“Wow.” He wasn’t sure how to respond and was shocked further when she simply laughed at his reply.
“My sentiments exactly.”
“So,” he looked at her calmly sitting in the hotel bar and wondered at her poise, “what’s your plan?”
“That’s actually what I was trying to work out when you came in. I thought I’d drink a little courage.” She lifted her drink to her lips again.
“Well, I figure the liquor will serve two purposes. One, it will warm me up on the inside before I have to go back out into the freezing cold rain again. And two, hopefully it will get me drunk enough that it won’t bother me to sleep in my lousy rental car by the side of the road.”
“That’s your brilliant plan?”
“I don’t remember calling it brilliant. Simply a plan.” Her humor in the face of such a dreary and potentially dangerous night grated on his nerves. “I only have to make it through the next few hours and then I’ll call the car rental place about towing me out of the ditch and I’ll catch the next flight out of here. Guess that will teach me for trying to live like the rich and famous for a few days.”
Rob sat silently for several minutes brooding over the fact he was one of the rich and famous she was referring to and feeling incredibly guilty as he pictured the luxurious penthouse suite awaiting him. One of the perks of owning the hotel.
“You can’t sleep in your car.”
“I don’t think that guy out there,” she pointed toward Pierre at the front desk, “would like it if I sacked out on the couch in the foyer. This place doesn’t exactly strike me as the type that would cater to vagrancy.”
“You’ll stay with me.” The words came without thought, but Rob found himself immediately warming up to the idea of spending more time with this refreshingly pleasant woman.
“Oh, now hang on a minute.” She threw her hands up. “I appreciate the drink, but there’s no way—”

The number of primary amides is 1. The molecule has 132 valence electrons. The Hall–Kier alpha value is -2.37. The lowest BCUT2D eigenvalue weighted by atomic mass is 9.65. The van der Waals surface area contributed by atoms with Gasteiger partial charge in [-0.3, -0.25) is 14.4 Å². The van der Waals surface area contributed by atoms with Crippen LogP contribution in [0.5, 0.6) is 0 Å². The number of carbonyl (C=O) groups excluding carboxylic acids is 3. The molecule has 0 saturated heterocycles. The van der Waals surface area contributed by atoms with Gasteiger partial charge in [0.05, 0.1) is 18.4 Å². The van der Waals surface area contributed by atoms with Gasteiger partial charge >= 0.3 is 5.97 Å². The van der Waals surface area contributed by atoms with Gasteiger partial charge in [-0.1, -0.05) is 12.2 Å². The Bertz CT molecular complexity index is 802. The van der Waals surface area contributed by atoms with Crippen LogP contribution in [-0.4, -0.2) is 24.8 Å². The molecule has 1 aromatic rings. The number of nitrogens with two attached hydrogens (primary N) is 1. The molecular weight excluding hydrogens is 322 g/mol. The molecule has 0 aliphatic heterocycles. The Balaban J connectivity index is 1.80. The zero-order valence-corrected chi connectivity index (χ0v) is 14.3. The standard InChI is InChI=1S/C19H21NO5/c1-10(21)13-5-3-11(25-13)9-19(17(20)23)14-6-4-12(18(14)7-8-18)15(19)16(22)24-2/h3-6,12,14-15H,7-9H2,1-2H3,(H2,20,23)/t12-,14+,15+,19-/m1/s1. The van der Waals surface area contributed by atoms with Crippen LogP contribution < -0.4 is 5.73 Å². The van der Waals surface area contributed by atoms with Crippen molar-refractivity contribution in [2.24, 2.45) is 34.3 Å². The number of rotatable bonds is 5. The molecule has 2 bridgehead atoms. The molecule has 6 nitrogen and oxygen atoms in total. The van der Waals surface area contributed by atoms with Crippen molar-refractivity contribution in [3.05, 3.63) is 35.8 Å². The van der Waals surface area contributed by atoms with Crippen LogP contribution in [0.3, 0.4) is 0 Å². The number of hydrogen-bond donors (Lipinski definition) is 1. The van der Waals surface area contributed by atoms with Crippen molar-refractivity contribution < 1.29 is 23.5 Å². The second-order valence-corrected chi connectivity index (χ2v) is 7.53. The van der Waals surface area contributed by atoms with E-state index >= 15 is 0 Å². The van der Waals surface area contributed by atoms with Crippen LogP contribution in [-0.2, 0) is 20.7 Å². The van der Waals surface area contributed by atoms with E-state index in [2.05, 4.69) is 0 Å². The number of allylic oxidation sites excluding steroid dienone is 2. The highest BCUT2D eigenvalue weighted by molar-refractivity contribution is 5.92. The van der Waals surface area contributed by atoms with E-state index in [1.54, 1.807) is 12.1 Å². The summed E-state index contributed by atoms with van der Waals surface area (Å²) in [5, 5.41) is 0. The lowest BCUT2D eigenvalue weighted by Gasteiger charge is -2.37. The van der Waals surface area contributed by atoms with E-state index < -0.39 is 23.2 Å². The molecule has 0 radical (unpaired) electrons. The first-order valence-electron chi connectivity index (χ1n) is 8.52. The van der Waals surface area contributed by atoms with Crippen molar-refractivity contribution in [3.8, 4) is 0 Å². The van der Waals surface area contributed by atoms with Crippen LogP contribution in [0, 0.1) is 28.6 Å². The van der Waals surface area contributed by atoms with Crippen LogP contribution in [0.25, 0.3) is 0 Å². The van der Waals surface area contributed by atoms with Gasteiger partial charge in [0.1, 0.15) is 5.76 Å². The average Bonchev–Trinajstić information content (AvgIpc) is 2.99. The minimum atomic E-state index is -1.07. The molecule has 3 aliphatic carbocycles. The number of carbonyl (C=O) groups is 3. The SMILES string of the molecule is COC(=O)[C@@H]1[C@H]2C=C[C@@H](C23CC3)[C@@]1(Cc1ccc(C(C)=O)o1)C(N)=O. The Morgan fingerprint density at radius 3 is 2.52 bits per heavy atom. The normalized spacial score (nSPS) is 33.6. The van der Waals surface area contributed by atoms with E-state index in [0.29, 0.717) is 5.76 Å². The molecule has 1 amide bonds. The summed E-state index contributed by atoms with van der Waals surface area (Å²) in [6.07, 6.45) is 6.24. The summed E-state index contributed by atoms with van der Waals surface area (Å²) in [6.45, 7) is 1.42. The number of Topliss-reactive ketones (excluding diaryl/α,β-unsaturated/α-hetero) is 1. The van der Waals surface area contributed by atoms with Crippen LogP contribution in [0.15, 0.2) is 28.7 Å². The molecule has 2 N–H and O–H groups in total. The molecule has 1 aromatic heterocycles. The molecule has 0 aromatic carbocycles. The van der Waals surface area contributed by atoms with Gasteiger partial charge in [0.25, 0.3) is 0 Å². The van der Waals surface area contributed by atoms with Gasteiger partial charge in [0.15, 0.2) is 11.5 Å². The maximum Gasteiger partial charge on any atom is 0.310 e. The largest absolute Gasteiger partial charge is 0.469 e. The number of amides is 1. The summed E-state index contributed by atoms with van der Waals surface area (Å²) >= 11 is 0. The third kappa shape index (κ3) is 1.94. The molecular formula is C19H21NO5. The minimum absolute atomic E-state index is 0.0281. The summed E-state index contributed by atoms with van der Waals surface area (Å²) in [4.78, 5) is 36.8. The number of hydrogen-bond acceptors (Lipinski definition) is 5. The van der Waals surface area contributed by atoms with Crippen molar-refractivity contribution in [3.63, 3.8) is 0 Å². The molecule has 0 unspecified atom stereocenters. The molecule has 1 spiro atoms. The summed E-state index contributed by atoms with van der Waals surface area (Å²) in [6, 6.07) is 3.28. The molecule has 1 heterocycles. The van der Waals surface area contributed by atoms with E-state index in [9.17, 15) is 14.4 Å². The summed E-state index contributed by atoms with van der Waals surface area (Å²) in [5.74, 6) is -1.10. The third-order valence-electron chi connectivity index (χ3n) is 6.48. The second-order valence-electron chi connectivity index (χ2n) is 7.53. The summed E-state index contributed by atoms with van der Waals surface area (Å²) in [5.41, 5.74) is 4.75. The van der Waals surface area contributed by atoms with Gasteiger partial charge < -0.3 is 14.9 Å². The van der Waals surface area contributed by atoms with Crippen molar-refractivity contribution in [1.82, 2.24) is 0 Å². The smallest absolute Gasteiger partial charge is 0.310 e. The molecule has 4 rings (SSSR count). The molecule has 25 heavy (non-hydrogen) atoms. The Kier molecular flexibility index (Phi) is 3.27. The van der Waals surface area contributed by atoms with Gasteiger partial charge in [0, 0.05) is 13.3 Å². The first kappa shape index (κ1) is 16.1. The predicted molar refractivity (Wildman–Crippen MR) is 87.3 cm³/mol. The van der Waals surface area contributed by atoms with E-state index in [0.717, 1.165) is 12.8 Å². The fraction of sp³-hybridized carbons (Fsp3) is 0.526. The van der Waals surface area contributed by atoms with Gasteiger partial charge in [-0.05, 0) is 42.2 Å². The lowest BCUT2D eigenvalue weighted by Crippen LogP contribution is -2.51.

He didn’t let her finish her protests. “Hear me out,” he said quickly. “My company owns the penthouse of this hotel. It’s a two-bedroom suite. You can have the other room for tonight. It even has its own bathroom. You can lock the door and pretend like it’s your own hotel room. There is simply no way I’m going to let you sleep on the side of a busy road in the middle of a storm.”
“There isn’t much traffic out there now with all the rain.”
“I’m serious. You’ve had a hell of a day and an unbelievably long string of bad luck. Why not give yourself a break?”
She looked like she was seriously debating turning him down. He’d never had to beg a woman to share a room with him. Hell, most nights he was the one having hotel keys thrust at him. After all, he was Rob Madison, owner of this and a string of other luxury hotels all over the world. He had topped Fortune’s list of most eligible billionaires the last three years running.
He watched as she chewed on her lower lip, clearly nervous about his proposition. He supposed from her perspective he was a stranger and she would be consenting to share a hotel suite with him.
“The bedroom door locks?”